James Webb Space Telescope Needs More Money to Meet New 2018 Launch Date

James Webb Space Telescope Needs More Money to Meet New 2018 Launch Date

The James Webb Space Telescope (JWST) will launch in 2018 only if NASA receives more funding for the program than the flat budget assumed in the President’s FY2012 budget request according to an agency official.

JWST is usually described as the successor to the Hubble Space Telescope, although it will study the universe in a different part of the spectrum (infrared instead of visible) and from a very different location (the L2 Lagrange point instead of Earth orbit).

NASA’s Rick Howard told the NASA Advisory Council’s Science Committee on April 21 that the agency is still looking at how best to “rebaseline” the program to move forward. That effort will be completed in the coming weeks. Howard was designated as JWST Program Director last fall after an independent review faulted the program’s “budgeting and program management, not technical performance” as the cause of substantial cost increases. That report said the earliest launch date was 2015 if certain financial resources — $500 million for each of FY2011 and FY2012 — were made available. Howard is doing a more detailed assessment and looking more closely at what funds are likely to be provided.

Howard stressed that he is still gathering data to feed into the agency’s Joint Confidence Level (JCL) independent cost estimating process before any decisions are made. The last three years of the program preparing for launch are “incompressible,” he said. If a launch date prior to 2018 is desired, the schedule could be moved forward only if more money is provided in the immediate future (FY2012 or FY2013). Absent such increases the agency is looking at 2018 as the earliest launch date, which is five years later than the original plan.

Achieving the 2018 date also requires more funds in the longer term than what is in NASA’s FY2012 projection. That “runout” shows the program flat funded at $375 million per year for the next five years. Howard said if that really turned out to be the budget for the program, launch would be pushed out into the 2020s.

Howard said funding adjustments would have to be discussed within the agency and with the White House Office of Management and Budget (OMB) and Office of Science and Technology Policy (OSTP). Several committee members emphasized that programs like JWST cannot be accomplished with flat budgets and said they hoped OMB and OSTP realize that.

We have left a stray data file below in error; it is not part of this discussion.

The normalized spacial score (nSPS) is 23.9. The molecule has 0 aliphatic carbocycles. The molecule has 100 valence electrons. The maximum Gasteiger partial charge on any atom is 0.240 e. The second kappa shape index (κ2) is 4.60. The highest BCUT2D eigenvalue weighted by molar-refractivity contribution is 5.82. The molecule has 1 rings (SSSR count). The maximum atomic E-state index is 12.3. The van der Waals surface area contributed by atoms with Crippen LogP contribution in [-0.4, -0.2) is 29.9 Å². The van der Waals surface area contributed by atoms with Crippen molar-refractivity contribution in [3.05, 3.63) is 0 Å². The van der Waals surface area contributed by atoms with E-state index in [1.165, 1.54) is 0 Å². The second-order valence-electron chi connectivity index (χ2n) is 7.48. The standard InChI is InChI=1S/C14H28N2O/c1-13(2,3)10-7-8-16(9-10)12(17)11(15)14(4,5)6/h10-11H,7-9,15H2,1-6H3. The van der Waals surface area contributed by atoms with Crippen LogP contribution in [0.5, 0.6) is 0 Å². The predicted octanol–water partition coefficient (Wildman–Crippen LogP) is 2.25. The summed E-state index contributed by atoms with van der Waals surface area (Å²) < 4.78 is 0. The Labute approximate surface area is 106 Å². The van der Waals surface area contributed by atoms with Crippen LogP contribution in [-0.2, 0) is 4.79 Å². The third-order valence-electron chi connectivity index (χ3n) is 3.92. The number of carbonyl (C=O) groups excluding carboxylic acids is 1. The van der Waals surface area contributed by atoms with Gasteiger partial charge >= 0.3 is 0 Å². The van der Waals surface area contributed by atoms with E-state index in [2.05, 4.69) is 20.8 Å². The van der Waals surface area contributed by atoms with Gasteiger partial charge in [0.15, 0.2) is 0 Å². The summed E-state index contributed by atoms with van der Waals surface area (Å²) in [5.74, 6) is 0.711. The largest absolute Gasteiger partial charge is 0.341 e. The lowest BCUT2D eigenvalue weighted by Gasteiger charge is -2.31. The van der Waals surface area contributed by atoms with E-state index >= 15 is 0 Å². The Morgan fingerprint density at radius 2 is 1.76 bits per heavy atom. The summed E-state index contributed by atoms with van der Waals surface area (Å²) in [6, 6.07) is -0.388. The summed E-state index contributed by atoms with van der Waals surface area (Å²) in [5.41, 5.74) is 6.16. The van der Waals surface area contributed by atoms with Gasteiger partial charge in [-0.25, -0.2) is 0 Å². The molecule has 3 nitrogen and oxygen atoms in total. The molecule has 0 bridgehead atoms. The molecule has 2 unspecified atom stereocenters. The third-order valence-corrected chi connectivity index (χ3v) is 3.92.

NASA plans to spend $471 million on JWST in this fiscal year (FY2011) and Howard insisted the amount for FY2011 would not be lower than that. As an agency, NASA received $561 million less than the $19 billion it requested for FY2011. The agency is developing an operating plan to show how to plans to spend the approximately $18.5 billion that Congress provided. Howard clearly believes that JWST will not be a place where cuts are made to accommodate the lower appropriation.

Meanwhile, JWST hardware is being delivered to NASA. One issue is how to store everything for this unexpectedly lengthy period of time and deal with obsolescence and workforce issues. Howard asked rhetorically how many of the people working on the program would want to stay with it now that the launch date is so many years later than planned.

Senator Barbara Mikulski (D-MD), chair of the Senate Appropriations Commerce-Justice-Science subcommittee that funds NASA, is a long time cheerleader for NASA and its space and earth science programs, many of which are managed at Goddard Space Flight Center in her State. She has been an ardent advocate for JWST, but her displeasure at the new cost overruns that emerged last year was made clear when she demanded the independent review that led to the current replanning effort (the “Casani report,” after its chair, John Casani).

At an April 11, 2011 hearing, she expressed her continued support for the telescope, but exasperation at the overruns, pointedly asking NASA Administrator Charlie Bolden what he was doing to make the program succeed. Bolden replied that “no one was more disappointed and angry” than he was when NASA “got to the bottom of the situation.” He said he had made management changes at the agency and was working with the prime contractor, Northrop Grumman, but declined to discuss what the company is doing.

Bolden was the first to reveal, at the hearing, that the agency is currently looking at a 2018 launch date. Mikulski asked whether NASA was going to request the extra $500 million for FY2011 and FY2012 identified in the Casani report, but Bolden said he could not “responsibly” make such a proposal, which is why 2018 is NASA’s current target. He said the agency does not need more money in FY2011 to meet a 2018 launch date, and is still looking at how much would be needed in 2012. He told the Senator he hoped to have an answer soon. Mikulski said she was all for being “frugal,” but not “foolish. ” She does not want to scrimp now and end up paying much more in the future. “If we don’t spend the money now, when will we spend it, and will it cost more?” she asked. NASA will answer those questions when its review is completed.

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